Teams that puzzle together, grow together

People can multitask. Of course, we can.

We can take a phone call and look for a pen while cooking pasta. We can do a few tasks at the same time without breaking a sweat.

What we can’t do while multitasking, is our best work.

We don’t dedicate 33% of our brain to the phone and 33% to the pasta. We waste the majority of our brainpower context switching, double-checking, and remembering what we were doing.

While we can multitask, it is a waste of our attention.

What’s bad in individuals is horrible in teams.

The average Scrum-style team has a sprint backlog that consists of User Stories that are vaguely related at best. It’s usually a heterogeneous list of Jira tickets that feed the hamster wheel.

User Stories in a backlog should be pieces of the same puzzle. It’s OK if two team members are assembling the head while 3 others are working on the feet. What matters is that we are solving a puzzle of a horse together. We don’t need to hold the same piece of the puzzle in our hands.

In the teams I work with, I often see multiple puzzles being mixed. Engineer 1 is working on the head of a horse. Engineer 2 is trying to find the pieces that contain the tire of a race car.

The result of these mixed puzzles is at best a part of a horse and a part of a car. That’s not how iterative software puzzling works!

Building a little bit of everything is expensive and I’m always amazed at how much we underestimate this cost.

Slow feedback

Barely started puzzles give us no value. There’s nothing we can do with them other than say “keep building”. By building small bits of different features, we never see the product grow. The increment should feel like the next version of our product, not a checklist of Jira tickets. When we demo just a REST endpoint, we prove that we did the task. We don’t show something that could trigger inspiration. While the User Story might be “done”, our increment doesn’t feel that much more useful than 2 weeks ago. So we don’t get actionable feedback. By wasting focus, we stifle progress.

Lack of team building

“Yesterday, I worked on ticket RACECAR-123” she said, while her colleague was reading his e-mail. He doesn’t care about that ticket. He is working on HORSE-456. The only way to build a great team is to build a great product together. Problem solvers bond by struggling and cracking puzzles together. That’s what makes the team. By scattering the attention over multiple backlog items, we deprive the team of that bonding. They don’t feel like they are building the same thing, because they aren’t. They are processing Jira tickets on a conveyor belt.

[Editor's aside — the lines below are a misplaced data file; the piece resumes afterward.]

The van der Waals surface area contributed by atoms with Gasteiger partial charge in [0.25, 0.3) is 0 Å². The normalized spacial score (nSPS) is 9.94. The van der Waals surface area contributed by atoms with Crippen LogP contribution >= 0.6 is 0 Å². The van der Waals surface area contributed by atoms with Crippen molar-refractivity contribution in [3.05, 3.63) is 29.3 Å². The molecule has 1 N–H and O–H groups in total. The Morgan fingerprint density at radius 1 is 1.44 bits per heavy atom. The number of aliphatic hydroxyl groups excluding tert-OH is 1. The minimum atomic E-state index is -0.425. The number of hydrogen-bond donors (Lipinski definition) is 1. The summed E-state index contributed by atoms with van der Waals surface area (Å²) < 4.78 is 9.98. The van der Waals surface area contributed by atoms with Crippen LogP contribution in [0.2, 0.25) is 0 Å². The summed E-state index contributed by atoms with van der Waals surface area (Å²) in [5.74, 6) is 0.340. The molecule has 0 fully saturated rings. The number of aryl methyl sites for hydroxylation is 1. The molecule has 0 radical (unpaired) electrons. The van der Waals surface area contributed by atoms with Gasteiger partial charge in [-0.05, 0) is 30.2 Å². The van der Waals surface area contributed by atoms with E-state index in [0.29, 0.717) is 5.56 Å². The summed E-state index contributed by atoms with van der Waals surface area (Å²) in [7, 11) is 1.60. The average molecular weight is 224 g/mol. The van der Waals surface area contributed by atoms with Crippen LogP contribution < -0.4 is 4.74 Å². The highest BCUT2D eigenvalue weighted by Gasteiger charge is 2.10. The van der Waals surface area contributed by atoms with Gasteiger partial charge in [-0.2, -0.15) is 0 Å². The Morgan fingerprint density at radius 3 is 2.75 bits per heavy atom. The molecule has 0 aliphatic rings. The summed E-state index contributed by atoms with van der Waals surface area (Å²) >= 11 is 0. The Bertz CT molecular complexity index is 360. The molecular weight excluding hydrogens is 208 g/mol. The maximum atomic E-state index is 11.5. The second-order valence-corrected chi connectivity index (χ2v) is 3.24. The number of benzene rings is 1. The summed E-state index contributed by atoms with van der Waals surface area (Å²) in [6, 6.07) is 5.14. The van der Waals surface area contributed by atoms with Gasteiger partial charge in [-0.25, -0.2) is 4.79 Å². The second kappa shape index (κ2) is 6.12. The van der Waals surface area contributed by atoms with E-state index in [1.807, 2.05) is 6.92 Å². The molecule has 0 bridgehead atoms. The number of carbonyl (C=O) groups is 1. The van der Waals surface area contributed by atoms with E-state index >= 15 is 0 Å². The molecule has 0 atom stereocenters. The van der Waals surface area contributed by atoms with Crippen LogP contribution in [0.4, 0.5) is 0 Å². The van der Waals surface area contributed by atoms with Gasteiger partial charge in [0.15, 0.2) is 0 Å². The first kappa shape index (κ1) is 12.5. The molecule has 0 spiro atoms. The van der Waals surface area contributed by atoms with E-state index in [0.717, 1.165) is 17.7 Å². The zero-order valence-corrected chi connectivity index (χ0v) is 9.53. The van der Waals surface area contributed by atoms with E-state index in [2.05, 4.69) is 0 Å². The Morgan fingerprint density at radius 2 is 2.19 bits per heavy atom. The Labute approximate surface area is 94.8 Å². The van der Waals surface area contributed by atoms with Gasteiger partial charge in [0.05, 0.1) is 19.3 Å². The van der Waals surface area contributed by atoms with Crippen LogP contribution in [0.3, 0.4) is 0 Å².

Wasted attention

Multitasking is wasteful. Devs have to switch context when taking up a new Story. And when reviewing code. Or when their colleagues have a question. Since every ticket is about a different problem, attention is wasted. Just like we didn’t give 33% of our brainpower to the pasta, teams waste the majority of their attention on context switching over a heterogeneous sprint backlog.

The fix is straightforward: have the entire team work on the same puzzle at the same time.

This sounds wasteful. I promise you the opposite is true. I find it hard to convince team leads and product owners to stop the scatterbrain backlogs, but when they do give it a shot, the results are almost magical. Productivity soars, teams bond and great feedback starts to come in.

I fear it’s human nature to “just add one more thing” or to “quickly also do“. The job of technical leaders is to push back against that urge and make sure the team can hold focus. We do that by having the entire team work on one puzzle at the same time. Whether that takes the form of Sprint Themes, User Stories with tasks or even Mob Programming is up to that team. It will definitely involve saying “No, not now” a lot.

One team, one puzzle.

Give it a go.

Planned Attention Newsletter

I'm fascinated by the art of planning agile software development and discuss this on my Planned Attention Newsletter.